On October 28, 2006, the sports world lost a legendary figure with the passing of Red Auerbach. He was the architect and mastermind for one of the most successful sports franchises of all time, the Boston Celtics. He coached the Celtics to an unprecedented eight straight NBA championships from 1959 to 1966. After his coaching career, he moved to the front office where among other achievements he orchestrated the acquisition of Larry Bird through a loophole in the league’s draft rules. By adding Bird to the talent that Auerbach assembled, the Boston Celtics won three NBA championships in 1981, 1984 and 1986.
After their 1986 Championship, Red appeared poised for even further executive success when he had acquired the NBA draft’s #2 pick in 1986. But his luck ran out when potential superstar Len Bias died of a heart attack just days after he became a Celtic. Who knows what might have been had his next star survived?
Red Auerbach’s Celtics enjoyed success in both the early days of the NBA as well as the days of million dollar player contracts and free agency. So Red must have learned something about acquiring talent and building peak performance.
How was he able to prosper in such different environments and roles?
Despite fierce competition for free agent talent in the NBA, Red was a contrarian. While the other teams courted star players with incentive filled contract offers that rewarded scoring and rebounding statistics, Auerbach refused. He maintained a firm rule. He learned that with five players on the floor and only one ball, personal compromise was a prerequisite for success. The only incentives that were written into Celtic player contracts were team incentives. He thereby avoided the possibility that a Celtic player would be rewarded for selfish play. In effect, he clearly established that the Celtics primary core value was unselfish team play in support of their mission of winning the championship each season.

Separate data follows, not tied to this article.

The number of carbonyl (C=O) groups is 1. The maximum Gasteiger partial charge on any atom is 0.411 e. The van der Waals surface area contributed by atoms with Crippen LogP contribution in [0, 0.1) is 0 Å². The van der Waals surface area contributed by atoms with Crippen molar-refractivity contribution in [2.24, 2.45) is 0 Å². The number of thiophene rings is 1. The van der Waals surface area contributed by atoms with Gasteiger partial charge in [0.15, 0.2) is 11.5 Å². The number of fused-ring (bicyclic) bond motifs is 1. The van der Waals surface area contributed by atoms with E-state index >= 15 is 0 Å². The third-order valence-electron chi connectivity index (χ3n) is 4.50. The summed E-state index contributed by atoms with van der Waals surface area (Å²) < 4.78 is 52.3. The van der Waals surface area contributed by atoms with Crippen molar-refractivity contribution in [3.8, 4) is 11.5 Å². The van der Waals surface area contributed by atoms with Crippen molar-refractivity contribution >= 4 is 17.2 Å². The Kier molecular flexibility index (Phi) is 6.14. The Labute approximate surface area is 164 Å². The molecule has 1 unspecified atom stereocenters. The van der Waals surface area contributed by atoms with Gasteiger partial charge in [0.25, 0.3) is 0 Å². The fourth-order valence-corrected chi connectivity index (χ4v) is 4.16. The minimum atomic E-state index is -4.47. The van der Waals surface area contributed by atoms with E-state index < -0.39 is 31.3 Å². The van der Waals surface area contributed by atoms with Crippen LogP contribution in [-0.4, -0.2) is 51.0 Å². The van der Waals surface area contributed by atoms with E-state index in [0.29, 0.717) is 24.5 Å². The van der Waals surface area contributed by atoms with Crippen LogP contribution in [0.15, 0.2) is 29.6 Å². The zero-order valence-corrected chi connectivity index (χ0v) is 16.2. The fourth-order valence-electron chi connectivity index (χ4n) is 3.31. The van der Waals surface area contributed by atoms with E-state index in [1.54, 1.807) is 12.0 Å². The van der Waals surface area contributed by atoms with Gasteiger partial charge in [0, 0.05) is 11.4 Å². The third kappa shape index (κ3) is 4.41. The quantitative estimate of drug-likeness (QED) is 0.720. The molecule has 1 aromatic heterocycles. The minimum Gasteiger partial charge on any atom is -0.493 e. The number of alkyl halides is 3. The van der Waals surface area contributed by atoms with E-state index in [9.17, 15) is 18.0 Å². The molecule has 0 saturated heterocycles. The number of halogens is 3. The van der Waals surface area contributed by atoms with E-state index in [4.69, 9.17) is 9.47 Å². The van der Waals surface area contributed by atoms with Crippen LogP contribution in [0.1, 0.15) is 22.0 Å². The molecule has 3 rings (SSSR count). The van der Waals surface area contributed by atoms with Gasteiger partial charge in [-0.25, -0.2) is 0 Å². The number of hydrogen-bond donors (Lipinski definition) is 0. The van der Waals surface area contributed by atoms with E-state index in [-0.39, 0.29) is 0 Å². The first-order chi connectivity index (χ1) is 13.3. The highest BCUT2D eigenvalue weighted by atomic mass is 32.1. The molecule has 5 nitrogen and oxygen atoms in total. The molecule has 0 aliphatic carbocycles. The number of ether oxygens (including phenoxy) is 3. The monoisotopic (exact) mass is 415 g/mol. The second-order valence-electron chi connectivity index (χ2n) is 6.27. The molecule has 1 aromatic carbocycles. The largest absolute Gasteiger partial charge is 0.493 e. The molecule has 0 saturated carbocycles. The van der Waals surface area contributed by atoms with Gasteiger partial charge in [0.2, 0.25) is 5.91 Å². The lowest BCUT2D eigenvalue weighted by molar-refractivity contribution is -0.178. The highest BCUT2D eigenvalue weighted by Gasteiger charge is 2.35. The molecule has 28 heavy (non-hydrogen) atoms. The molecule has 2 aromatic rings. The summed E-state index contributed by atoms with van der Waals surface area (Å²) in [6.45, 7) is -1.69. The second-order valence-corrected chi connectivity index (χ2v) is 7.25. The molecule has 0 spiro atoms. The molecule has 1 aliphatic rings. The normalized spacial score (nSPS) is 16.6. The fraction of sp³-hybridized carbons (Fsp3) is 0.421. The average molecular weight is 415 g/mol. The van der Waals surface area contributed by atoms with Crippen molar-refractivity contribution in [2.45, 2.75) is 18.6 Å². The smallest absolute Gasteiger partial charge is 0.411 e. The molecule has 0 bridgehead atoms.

While other NBA teams were less focused, Red Auerbach and the Celtics established without compromise that players who valued personal glory over team success need not apply.
With this philosophy Boston actually improved their ability to attract talented players who bought-in to the concept of unselfish team play. The Celtic philosophy served to attract some surprisingly high profile veteran players like Pistol Pete Maravich and Bill Walton who, at the end of their careers, found it wasn’t all about money and were willing to put team success ahead of personal statistics and play a lesser role.
While Red is no longer with us, his philosophies can still coach us.
Do you have a competitor like the Celtics that continually find ways to outperform your teams? Or would you just like to build a stronger competitive advantage? Ask yourself…
- Has your organization defined your primary core values? Are they exhibited in all your interactions without compromise? Do they support your mission to attract both like-minded customers and employees?
- Do you foster short term individual goals that are not aligned with the long term mission of the organization? Does individual greed potentially compromise the success of the whole?
What would Red do?
While he would likely abolish all smoking bans, he left us with some valuable lessons for competing in any arena. Rest in peace, Mr. Auerbach. Your brilliance and legacy lives on. Link to Red Auerbach’s Biography